Clients and Underwriters need to know
The following seven pages are an example of the procedure and the information you can expect from various
marine surveys provided by our members. All members do not use she same presentation format, but do provide the
suggested information that clients and underwriters need.
There are basically two types of marine surveys available, the Pre-Purchase survey and the C&V survey.
Clients, finance companies, and lending institutions have, over time, indicated what information they expect to find on
a marine survey report. More importantly, you, as the client can review a sample of the report contents and
procedures that ACMS recommends.
If your survey report is not accepted by an insurance or finance institution, chances are it does not comply
with their standards. That means there is not adequate information in your report for the underwriter to make an
educated decision regarding the condition and/or value of the vessel.
The marine surveyor should be kind to the underwriters and clients and present a document to them that
includes all the information they need and is in a decent format. The format of a marine survey should be written in
reasonable sequence and in language that is understandable by the average person.
The underwriters prefer paragraph type written reports rather than the line-item format. Many of the line item
reports I have reviewed simply indicate the presence of items without a good description or advice about the
functionality and condition of the item.
Incidentally, it is appropriate to use marine terminology when it should be used. It is also proper to work in a
fair amount of every day English when possible.
There is a sequence and description of information that I have compiled after speaking with underwriting and
financial institutions over the past many years indicating what they would like to see on an acceptable survey report.
The information that follows in this example, is current, and reasonably complete.
The following paragraphs include the necessary information and sequence of the report format that we have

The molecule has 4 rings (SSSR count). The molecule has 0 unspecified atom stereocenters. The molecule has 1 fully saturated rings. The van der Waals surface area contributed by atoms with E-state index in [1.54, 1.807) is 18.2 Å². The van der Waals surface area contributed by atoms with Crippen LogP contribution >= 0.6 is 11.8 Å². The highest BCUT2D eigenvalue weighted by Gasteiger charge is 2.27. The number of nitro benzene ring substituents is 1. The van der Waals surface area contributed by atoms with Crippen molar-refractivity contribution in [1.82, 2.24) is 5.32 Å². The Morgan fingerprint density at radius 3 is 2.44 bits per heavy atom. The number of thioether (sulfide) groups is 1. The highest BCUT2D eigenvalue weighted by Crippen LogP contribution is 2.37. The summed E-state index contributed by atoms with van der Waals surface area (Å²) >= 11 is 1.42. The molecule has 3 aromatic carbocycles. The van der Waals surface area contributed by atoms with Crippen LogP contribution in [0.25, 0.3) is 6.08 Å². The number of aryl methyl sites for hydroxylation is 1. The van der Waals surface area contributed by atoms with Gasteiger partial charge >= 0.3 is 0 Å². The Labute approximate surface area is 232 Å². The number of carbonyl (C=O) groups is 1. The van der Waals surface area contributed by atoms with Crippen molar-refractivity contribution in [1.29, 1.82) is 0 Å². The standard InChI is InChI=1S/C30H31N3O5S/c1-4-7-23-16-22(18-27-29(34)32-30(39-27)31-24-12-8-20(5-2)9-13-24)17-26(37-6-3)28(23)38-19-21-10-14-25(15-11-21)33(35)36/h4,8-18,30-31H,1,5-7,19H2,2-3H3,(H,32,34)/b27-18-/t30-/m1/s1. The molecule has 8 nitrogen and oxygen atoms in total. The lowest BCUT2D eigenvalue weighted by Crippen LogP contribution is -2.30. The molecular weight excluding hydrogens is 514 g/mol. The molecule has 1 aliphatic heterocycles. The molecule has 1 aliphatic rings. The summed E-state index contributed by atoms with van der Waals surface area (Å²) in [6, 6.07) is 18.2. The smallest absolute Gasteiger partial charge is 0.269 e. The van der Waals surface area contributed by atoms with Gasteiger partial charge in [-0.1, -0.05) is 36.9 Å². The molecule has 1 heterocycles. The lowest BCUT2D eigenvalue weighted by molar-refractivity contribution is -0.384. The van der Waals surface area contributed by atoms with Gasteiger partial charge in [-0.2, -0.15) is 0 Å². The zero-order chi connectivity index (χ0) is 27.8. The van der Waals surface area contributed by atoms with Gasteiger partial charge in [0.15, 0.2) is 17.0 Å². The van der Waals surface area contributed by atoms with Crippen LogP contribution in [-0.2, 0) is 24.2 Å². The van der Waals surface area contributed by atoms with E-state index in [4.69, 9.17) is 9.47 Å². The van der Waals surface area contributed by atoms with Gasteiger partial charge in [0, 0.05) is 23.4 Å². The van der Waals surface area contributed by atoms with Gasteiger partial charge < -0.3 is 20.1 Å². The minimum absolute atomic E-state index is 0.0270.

garnered from various underwriters over the past many years. Please note that this advice is adjusted for a standard
power vessel of approximately thirty-five feet in length. A good example would be a thirty-five feet long Sea Ray
sedan. This example does not include a fly bridge. Most underwriters like to see a fair number of photos which they
can use to verify what is being presented on the survey report.
The Survey information suggestions
Page one - Cover page: Always use normal size font with single spacing. Do not try to cram four pages of
text into a twelve-page report.
Header: The survey report header should include the following information: your name and the name of your
company, address, phone number, and email contact information, web site name and URL address, logos, and
Client: Name and address
Subject: Vessel, Manufacturer, Model, Size, Year, and Name on vessel. Dear Sir:
Paragraph one: Type of survey: C&V, Condition and Value, primarily used for the purchase of insurance and/or re-
finance by the current owner of the vessel.
Next type: Pre purchase which is used by three users: The client in order to make an educated decision to purchase,
and his financing, and insuring providers. The pre-purchase survey will be covered in a the next issue.
Page one should include a photo, complete side profile of the vessel.
Page one should include the disclaimer. The disclaimer should not include language that would absolve a surveyor
from liability due to inaccurate, misleading, or missing information. Be advised that if your report is poorly written, or
miss-represent, or omits obvious important information, the surveyor can be held responsible.
Page one; bottom of page (last paragraph) should include a description of the vessel: Manufacturer’s name and
address. Description of the vessel, including type, date of manufacturer, model name, length, width, draft,
displacement, hull number and Official number.
Page 1 of 7
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ACMS recommends the following contents and procedures of a C&V Marine Survey to its members